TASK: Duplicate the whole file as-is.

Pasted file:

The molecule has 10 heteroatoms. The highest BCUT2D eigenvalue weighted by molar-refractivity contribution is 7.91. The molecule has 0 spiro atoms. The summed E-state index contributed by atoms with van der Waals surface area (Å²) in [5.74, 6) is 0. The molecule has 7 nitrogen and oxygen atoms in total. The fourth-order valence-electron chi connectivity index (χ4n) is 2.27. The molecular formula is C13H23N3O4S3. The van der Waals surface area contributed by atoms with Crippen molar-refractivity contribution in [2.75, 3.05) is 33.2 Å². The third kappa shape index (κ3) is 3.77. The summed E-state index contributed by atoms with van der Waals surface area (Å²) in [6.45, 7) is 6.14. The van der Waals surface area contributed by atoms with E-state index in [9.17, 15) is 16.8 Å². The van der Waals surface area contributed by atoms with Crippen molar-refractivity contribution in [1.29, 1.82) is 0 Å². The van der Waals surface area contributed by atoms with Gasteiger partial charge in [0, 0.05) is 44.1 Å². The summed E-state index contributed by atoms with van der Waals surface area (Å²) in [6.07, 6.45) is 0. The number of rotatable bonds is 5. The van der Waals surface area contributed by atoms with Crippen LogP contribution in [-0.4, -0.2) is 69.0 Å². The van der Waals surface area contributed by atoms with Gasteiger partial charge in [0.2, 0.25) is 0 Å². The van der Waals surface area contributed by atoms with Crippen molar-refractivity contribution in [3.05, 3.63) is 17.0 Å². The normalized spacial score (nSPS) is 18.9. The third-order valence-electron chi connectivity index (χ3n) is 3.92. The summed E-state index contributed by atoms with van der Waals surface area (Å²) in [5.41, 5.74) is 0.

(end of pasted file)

The molecule has 10 heteroatoms. The highest BCUT2D eigenvalue weighted by molar-refractivity contribution is 7.91. The molecule has 0 spiro atoms. The summed E-state index contributed by atoms with van der Waals surface area (Å²) in [5.74, 6) is 0. The molecule has 7 nitrogen and oxygen atoms in total. The fourth-order valence-electron chi connectivity index (χ4n) is 2.27. The molecular formula is C13H23N3O4S3. The van der Waals surface area contributed by atoms with Crippen molar-refractivity contribution in [2.75, 3.05) is 33.2 Å². The third kappa shape index (κ3) is 3.77. The summed E-state index contributed by atoms with van der Waals surface area (Å²) in [6.45, 7) is 6.14. The van der Waals surface area contributed by atoms with E-state index in [9.17, 15) is 16.8 Å². The van der Waals surface area contributed by atoms with Crippen molar-refractivity contribution in [1.29, 1.82) is 0 Å². The van der Waals surface area contributed by atoms with Gasteiger partial charge in [0, 0.05) is 44.1 Å². The summed E-state index contributed by atoms with van der Waals surface area (Å²) in [6.07, 6.45) is 0. The number of rotatable bonds is 5. The van der Waals surface area contributed by atoms with Crippen LogP contribution in [-0.4, -0.2) is 69.0 Å². The van der Waals surface area contributed by atoms with Gasteiger partial charge in [0.2, 0.25) is 0 Å². The van der Waals surface area contributed by atoms with Crippen molar-refractivity contribution in [3.05, 3.63) is 17.0 Å². The normalized spacial score (nSPS) is 18.9. The third-order valence-electron chi connectivity index (χ3n) is 3.92. The summed E-state index contributed by atoms with van der Waals surface area (Å²) in [5.41, 5.74) is 0.